Just a little bit of good food can do so much. Over the last two years, the Ottawa Food Bank has worked with our dietician to identify snack items that could have the biggest nutritional impact for children. We made a significant investment in the quality of food we provide through this important program.



Number of Participating Agencies:

After-School Programs


Children have access to a healthy snack each school day. Our snacks provide a serving from each food group. This important end of day snack ensures children have nutrient-dense food to help them with homework and being active. Many of the after-school programs also provide a homework club or cooking class.

The Summer Nutrition Program

The Summer Nutrition Program is one of our most important programs for children. When school is done in June, so are the school meal programs. Many of the children who receive a meal through a school breakfast or lunch program are left with no resources over the summer. Without this program, many children would be going without regular meals. Also included as part of the Summer Nutrition Program were fun, bilingual, nutritional literary resources from the Ottawa Food Bank’s Dietitian, including knowledge and skill-building activities.


Number of children
impacted weekly

Number of Participating Agencies:

Community and Emergency Food Banks


Children in low-income communities have access to a nutritious meal every day during the 8-week program. This alleviates the burden on families, already struggling to make ends meet.

Baby Basics Program

“Nutrition and access to healthy food from a young age play a crucial role in a child’s physical, intellectual and emotional development. For kids to reach their full potential, we need all families in our region to have access to healthy food, nutrition information and support to provide a balanced diet for their children.” – Dr. Lindy Samson, Chief of Staff and Chief Medical Officer at the Children’s Hospital of Eastern Ontario (CHEO)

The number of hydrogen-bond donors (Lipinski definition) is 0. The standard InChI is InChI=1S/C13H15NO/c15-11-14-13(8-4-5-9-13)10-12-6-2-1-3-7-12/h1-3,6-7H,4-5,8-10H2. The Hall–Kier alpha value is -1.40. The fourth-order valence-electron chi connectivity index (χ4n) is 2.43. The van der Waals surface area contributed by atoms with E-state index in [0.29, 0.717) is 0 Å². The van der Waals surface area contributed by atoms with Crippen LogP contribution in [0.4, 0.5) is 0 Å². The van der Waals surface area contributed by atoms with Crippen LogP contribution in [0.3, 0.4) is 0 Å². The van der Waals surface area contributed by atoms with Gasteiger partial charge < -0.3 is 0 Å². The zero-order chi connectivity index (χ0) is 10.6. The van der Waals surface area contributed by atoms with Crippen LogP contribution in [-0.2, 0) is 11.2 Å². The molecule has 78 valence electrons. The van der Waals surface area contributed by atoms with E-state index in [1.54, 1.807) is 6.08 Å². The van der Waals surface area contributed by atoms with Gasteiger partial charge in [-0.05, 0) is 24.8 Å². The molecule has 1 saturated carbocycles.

With 5% of food bank clients being babies under the age of two, our Baby Basics Program is important to struggling parents across the city. Baby supplies continue to be some of the most expensive products to purchase and least donated item.


Total Pounds of Diapers Provided
Total Pounds of Baby Food
(includes formula, food, and cereals)


This program ensures the nutritional needs of at-risk infants are met. This also reduces stress on families, as parents often will sacrifice eating for themselves to make sure their children can eat. Providing baby essentials removes the difficult decisions for parents, like choosing between food and paying the heating bills.

Community Harvest Farm

In 2010 the Ottawa Food Bank started an 8-acre community farm program, Community Harvest. The land is donated to us by a local family and hundreds of volunteers help plant and harvest the crop each year.

We grow 23 different varieties of fruits and vegetables, including broccoli, squash, tomatoes, potatoes, carrots, garlic, and watermelons. Most of our produce goes from farm to table in less than five days.


Pounds of fresh food distributed
to the community from our farm
Participating Agencies


Free vegetables and fruits available to families for who could not otherwise afford fresh produce. Ensure families receive important vitamins and nutrients.

Global Marketplace Program

Started as a pilot project in 2019-2020, the Global Marketplace Program is in response to the member agency food bank network identifying the need for accessibility to and distribution of ethnocultural foods for food insecure households.

Participating programs are provided with funding by the Ottawa Food Bank to help purchase the culturally appropriate foods requested by their community.

The longer-term goal of the program is for the Ottawa Food Bank to be able to include the most requested items in our own purchasing to provide to member agencies across the city. Most requested items include Halal meats (goat, lamb, chicken), oils, plantains, ginger, yams, pita bread, and dates to name a few.


Number of participating
member agencies
$ 0
Amount of funding distributed


Each community had the opportunity to identify culturally appropriate foods that they wanted to see represented in their  local food bank. This program resulted in increased crop diversity at our Community Harvest Farm and new procurement considerations for the Ottawa Food Bank.

Need food?

Use our look up tool to find the community food program in your neighbourhood.